LA CIVETTA April 2019 - Page 34


The National Gallery has recently unveiled a fully-restored rare self-portrait by Artemisia Gentileschi (1593 - circa 1652). The Baroque-period artist, credited as one of the greatest female painters of 17th century, was known for her allegorical paintings, which Self Portrait as Saint Catherine of Alexandria encompasses. Hours of meticulous care were taken merely to mount the painting perfectly on the wall, but the painting is now officially on public display in the Central Hall of the National Gallery. Through the support of the Art Fund and with the treatment led by the National Gallery’s Head of Conservation, Larry Keith, the self-portrait went through an in-depth restoration process. The relatively small piece has such a tremendous presence in a large room with real “wall-power,” due to Gentileschi telling her story of strength through the vision of a famous martyr..

Una formazione della Nazionale italiana del 1933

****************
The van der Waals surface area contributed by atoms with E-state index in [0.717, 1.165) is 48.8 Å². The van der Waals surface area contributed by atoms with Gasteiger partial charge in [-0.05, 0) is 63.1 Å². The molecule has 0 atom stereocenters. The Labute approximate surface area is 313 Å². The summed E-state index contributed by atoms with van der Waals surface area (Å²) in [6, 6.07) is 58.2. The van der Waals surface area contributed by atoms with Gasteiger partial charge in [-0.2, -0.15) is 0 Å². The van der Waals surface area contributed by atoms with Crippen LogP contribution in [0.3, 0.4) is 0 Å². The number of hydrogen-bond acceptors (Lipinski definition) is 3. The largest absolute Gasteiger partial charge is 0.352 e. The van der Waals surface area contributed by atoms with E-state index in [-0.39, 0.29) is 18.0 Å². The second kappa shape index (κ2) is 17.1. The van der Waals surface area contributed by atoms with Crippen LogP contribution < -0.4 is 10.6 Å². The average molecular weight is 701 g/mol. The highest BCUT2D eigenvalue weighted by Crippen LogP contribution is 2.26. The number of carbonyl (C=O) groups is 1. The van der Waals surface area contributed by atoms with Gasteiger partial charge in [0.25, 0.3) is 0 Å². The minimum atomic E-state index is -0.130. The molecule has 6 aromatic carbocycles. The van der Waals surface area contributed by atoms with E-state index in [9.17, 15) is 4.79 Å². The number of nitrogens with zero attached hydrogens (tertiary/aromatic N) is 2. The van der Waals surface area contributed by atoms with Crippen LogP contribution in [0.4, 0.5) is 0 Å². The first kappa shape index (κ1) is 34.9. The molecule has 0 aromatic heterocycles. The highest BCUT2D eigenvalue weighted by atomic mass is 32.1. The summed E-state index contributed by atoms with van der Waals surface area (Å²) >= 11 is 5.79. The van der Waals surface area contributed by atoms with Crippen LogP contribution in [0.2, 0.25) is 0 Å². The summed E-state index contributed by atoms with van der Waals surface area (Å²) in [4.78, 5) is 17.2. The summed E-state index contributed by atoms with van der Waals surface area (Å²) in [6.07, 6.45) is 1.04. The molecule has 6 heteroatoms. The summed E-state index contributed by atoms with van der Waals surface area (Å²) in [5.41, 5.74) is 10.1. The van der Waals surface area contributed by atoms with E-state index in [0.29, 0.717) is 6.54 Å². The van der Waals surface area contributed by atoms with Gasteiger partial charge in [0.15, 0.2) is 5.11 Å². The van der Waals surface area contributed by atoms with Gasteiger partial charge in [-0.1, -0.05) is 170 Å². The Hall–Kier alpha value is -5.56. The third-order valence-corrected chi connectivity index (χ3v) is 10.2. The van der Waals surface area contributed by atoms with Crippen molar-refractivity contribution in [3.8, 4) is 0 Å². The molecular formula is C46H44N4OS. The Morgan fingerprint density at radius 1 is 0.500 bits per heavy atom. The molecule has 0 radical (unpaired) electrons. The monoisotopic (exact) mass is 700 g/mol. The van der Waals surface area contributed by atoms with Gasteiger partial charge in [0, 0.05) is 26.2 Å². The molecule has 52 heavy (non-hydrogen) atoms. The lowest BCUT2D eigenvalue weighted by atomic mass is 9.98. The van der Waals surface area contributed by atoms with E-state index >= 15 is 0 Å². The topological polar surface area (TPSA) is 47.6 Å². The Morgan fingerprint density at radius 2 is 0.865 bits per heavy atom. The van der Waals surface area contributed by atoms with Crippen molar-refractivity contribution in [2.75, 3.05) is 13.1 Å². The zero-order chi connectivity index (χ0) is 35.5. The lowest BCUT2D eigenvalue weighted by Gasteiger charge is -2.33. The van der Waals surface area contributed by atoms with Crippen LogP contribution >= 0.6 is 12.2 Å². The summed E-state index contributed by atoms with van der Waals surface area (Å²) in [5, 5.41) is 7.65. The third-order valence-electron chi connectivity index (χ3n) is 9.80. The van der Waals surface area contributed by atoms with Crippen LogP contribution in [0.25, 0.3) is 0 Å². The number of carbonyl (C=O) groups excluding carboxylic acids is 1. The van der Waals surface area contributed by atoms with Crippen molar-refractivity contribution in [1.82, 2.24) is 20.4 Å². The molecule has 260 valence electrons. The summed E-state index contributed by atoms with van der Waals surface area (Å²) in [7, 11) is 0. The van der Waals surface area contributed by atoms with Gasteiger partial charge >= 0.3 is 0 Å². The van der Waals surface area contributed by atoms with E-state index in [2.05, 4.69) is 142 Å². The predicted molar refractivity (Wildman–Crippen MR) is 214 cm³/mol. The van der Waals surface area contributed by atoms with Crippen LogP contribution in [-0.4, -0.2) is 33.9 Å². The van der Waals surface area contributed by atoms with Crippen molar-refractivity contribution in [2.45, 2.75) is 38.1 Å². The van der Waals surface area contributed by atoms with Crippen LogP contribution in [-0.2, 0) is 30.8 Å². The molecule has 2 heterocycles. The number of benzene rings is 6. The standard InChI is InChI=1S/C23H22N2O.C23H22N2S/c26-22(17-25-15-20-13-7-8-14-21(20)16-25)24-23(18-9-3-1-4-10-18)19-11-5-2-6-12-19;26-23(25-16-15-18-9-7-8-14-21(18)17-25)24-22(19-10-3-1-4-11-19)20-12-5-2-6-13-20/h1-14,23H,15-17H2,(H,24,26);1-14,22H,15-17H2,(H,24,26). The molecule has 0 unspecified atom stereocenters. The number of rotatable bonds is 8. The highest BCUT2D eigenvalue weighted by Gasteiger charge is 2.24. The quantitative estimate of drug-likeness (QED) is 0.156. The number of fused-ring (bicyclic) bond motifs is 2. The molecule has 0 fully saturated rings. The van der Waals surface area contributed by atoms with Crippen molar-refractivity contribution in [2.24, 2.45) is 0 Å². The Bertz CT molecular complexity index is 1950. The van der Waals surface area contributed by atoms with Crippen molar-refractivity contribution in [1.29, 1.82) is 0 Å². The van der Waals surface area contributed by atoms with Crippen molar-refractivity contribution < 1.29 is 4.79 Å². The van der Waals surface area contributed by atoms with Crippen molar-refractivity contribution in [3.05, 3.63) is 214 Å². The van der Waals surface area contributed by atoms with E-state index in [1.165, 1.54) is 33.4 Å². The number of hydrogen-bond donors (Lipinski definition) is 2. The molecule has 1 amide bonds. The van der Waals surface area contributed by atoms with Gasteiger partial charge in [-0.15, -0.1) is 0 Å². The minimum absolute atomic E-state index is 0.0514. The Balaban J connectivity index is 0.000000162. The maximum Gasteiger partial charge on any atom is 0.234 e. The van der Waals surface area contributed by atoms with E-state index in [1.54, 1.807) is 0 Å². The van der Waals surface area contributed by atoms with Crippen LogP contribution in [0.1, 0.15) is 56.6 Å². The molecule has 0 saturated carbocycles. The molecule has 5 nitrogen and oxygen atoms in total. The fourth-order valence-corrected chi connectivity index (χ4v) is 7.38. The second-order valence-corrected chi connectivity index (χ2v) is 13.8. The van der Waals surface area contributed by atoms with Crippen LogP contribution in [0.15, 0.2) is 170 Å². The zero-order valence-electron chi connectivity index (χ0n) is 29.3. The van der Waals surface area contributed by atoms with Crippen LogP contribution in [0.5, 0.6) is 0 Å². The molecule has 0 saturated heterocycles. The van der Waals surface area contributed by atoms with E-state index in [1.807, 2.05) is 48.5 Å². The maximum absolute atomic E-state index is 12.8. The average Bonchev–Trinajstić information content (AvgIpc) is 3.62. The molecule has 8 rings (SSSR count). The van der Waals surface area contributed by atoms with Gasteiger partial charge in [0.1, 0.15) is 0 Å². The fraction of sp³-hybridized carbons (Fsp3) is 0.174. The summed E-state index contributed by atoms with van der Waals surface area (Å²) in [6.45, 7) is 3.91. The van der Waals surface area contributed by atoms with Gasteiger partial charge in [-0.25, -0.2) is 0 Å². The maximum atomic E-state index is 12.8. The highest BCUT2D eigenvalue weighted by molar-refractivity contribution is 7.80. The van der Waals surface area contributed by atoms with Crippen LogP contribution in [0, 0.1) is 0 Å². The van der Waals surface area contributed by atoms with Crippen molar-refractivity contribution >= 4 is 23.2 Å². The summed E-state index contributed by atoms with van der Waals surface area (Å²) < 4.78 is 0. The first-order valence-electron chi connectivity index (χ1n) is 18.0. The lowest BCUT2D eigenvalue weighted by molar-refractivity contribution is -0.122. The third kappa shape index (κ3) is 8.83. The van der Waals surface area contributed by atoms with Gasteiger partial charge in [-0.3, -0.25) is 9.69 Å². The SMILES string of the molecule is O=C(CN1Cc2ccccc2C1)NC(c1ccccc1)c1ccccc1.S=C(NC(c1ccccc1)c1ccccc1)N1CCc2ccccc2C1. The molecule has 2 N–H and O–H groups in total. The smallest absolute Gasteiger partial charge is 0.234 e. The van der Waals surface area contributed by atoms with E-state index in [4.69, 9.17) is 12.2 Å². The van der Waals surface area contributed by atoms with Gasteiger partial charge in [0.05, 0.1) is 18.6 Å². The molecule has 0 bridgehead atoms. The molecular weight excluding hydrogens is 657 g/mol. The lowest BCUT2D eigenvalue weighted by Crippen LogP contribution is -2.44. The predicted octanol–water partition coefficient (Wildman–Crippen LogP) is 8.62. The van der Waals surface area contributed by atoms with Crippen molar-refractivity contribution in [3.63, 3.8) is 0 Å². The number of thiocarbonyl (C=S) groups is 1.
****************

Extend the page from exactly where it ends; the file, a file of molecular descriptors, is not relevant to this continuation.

Bearing an incredibly turbulent personal life, Artemisia Gentileschi shows the pain she has overcome through her artwork. Gentileschi was born in Rome towards the end of the 16th century and faced life’s tragedies from a young age; Gentileschi lost her mother when she was 12 years old. She suffered another tragedy five years later, when she was raped by one of her father's colleagues, Agostino Tassi. When Tassi refused to marry her, her father pursued a legal case against him. While she was testifying against her abuser, Artemisia's fingers were subjected to ‘sibille’ — metal rings that were increasingly tightened (a courtroom practice at the time to ensure the witness was telling the truth). The trial lasted several months and Gentileschi’s painfully graphic statements were all transcribed. Tassi was finally found guilty of the crime and exiled from Rome, but the court order was never enforced. However, Gentileschi soon after married the Florentine painter Pietro Antonio di Vicenzo Stiattesi in November 1612. With her new husband, she relocated to Florence, giving her an opportunity to flourish as an artist. It is from Artemisia’s Florentine period – considered by many the most accomplished years of her artistic activity – that the Self Portrait as Saint Catherine of Alexandria dates.